When a large, out-of-state corporation bought his mill in the mid-1970s, Ouderkirk told his daughter that a rise of corporate ownership and loss of local control would lead to worse outcomes for Oregon’s forests and the people who depended on them.
“I fear my father was right,” Kaczmarek said.
Lincoln County lost an estimated $108 million in timber payments after the federal government restricted logging on public lands. But the sharp drop in federal forestland revenue is only partly to blame for budget cuts that have led some counties to force-release inmates from jail or reduce sheriffs patrols to the point that 911 calls for break-ins and assaults went unanswered.
Tax cuts for large timber companies that log on private lands cost the county an estimated $122 million over the same period.
Before lawmakers began chipping away at the tax through multiple measures, Lincoln County collected an average of $7.5 million a year in severance taxes. Last year, the county received just under $25,000.
Now a psychiatric social worker, Kaczmarek sees people with mental illnesses filling local jails because the county doesn’t have the money to provide adequate health services. In therapy sessions, teachers tell her about overcrowded classrooms and school programs cut to the bare minimum. County leaders blame the majority of the financial struggles on the decline in revenue from logging.
To avoid crushing cuts in services, communities that already struggle with high poverty and unemployment rates have had to raise taxes on residents and small businesses, said Jaime McGovern, an economist with the state’s Legislative Revenue Office.
“If they don’t get approved, then there’s no money there,” McGovern said. “And so, you’ve seen libraries closing, police stations closing.”
In the Marcola School District, about 15 miles northeast of Eugene, the elementary school was so dilapidated that voters in 2015 passed a bond to build a new one.
The additional funding helped, but it wasn’t enough. The new elementary school is already bursting with students.
“That hits home because I volunteer at the school district and I care about my taxes,” Helen Kennedy, a retired attorney, said. “I care about the kids.”
Kennedy, who lives on 3.5 acres in the district, saw her property taxes increase by more than 20% after she voted for the bond. Last year, Kennedy paid $1,443 in property taxes, or about $412 per acre. That’s a fraction of what she’d pay in a city like Portland, but nearly 100 times the rate of the district’s biggest landowner.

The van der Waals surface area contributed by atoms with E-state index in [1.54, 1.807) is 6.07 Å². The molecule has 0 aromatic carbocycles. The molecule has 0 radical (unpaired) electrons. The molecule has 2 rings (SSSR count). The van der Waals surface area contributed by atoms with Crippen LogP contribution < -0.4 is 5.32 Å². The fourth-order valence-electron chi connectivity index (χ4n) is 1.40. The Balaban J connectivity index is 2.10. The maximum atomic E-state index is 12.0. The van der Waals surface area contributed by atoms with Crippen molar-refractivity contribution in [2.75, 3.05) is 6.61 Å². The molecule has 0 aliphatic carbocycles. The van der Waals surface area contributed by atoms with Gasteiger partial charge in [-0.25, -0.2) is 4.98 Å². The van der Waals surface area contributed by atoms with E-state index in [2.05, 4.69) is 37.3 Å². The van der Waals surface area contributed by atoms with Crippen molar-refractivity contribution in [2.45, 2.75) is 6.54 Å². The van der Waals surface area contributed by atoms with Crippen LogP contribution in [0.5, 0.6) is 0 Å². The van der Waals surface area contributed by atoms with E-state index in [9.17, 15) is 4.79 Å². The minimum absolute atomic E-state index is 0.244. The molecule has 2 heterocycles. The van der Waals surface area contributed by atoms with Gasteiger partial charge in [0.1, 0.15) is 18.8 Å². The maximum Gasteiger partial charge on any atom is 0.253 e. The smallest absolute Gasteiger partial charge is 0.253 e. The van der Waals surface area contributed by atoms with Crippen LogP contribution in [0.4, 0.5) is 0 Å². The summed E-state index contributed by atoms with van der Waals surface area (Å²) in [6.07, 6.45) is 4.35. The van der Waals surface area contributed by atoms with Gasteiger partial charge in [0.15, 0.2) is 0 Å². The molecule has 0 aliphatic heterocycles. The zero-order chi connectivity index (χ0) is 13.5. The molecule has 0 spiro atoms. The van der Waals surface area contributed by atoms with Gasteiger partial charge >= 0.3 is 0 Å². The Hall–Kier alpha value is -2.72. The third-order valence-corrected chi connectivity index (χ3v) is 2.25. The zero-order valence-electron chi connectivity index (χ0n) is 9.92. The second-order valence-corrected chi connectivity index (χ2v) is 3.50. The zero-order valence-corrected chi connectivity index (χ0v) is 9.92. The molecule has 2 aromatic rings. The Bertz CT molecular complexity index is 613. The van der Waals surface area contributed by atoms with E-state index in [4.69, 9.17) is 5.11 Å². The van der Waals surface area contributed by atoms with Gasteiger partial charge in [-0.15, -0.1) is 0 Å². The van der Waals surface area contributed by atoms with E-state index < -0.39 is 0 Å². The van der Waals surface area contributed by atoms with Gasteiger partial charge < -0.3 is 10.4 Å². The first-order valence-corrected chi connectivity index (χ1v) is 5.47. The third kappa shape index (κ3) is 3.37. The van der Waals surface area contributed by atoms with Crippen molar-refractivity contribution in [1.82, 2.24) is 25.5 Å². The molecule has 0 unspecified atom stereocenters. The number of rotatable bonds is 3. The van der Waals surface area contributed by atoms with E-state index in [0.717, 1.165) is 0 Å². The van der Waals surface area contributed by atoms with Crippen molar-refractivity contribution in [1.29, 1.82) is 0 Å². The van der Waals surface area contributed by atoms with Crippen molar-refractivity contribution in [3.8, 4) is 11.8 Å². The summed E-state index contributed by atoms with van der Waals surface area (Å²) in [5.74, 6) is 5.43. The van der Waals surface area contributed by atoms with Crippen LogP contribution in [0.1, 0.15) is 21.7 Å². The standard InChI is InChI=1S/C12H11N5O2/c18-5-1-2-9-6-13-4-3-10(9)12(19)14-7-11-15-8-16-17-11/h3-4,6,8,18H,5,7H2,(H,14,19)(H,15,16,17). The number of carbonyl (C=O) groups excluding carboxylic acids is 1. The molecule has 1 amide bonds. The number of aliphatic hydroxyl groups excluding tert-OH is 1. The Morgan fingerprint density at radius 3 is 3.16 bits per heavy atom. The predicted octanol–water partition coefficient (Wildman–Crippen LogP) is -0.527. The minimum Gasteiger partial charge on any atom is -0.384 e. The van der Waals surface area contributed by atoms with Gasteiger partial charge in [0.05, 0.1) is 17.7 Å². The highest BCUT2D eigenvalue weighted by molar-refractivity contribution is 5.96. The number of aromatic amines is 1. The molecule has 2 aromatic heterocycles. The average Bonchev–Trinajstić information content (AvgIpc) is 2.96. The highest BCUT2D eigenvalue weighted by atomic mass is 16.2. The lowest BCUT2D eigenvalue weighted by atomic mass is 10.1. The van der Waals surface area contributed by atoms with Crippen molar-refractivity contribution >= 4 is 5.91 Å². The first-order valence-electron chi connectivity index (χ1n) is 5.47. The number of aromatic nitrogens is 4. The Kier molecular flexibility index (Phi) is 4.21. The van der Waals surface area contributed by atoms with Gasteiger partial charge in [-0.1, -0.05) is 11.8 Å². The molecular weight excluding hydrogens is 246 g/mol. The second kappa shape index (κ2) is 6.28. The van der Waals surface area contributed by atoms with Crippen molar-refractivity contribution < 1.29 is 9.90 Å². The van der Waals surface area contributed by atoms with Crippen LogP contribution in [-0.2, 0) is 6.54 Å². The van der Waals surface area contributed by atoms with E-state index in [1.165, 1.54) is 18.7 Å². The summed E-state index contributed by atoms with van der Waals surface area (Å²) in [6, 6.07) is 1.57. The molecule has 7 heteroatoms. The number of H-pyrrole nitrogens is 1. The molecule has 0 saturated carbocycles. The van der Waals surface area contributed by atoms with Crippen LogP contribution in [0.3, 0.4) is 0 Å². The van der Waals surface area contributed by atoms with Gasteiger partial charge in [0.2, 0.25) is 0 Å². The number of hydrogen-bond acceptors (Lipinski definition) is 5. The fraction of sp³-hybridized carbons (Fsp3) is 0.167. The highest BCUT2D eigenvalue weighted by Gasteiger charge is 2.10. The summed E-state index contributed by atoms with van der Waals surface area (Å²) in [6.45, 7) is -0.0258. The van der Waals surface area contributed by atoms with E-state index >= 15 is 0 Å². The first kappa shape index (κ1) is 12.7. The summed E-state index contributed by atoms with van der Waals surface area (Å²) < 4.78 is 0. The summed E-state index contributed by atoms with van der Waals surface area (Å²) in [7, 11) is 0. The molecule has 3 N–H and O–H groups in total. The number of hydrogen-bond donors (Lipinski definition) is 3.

Weyerhaeuser, which owns more than 49,000 acres in the district, paid about $226,000 in property taxes last year, according to county records. That amounts to about $4.60 per acre. At the rate Kennedy’s land is taxed, the company would have had to pay an additional $20 million.
“Holy cannoli,” Kennedy, 64, said about the losses from timber tax cuts. “The old adage that ‘what is good for the timber industry is good for Oregon’ is no longer true.”
HANS RADTKE knew the loss for counties was coming.
Radtke, a member of a gubernatorial task force on timber taxes, sat in a hotel conference room near the state capitol in 1999 listening to lobbyists and timber executives argue that their industry was being unfairly taxed.
In the early 1990s, as Oregon voters passed reforms to limit their property taxes, large timber companies successfully lobbied to gradually cut the severance tax in half, lowering their own bills by $30 million a year.
But now they wanted to completely eliminate the severance tax.
Timber companies argued that since they’d already cut nearly all of the existing forests on their land, and state law required them to plant new trees, they were essentially farmers. And since Oregon didn’t tax crops, it shouldn’t tax trees.
As the owner of 100 acres of forestland, Radtke could have personally benefited from the tax cut. But as an economist advising Kitzhaber, the governor at the time, he knew it would devastate rural communities.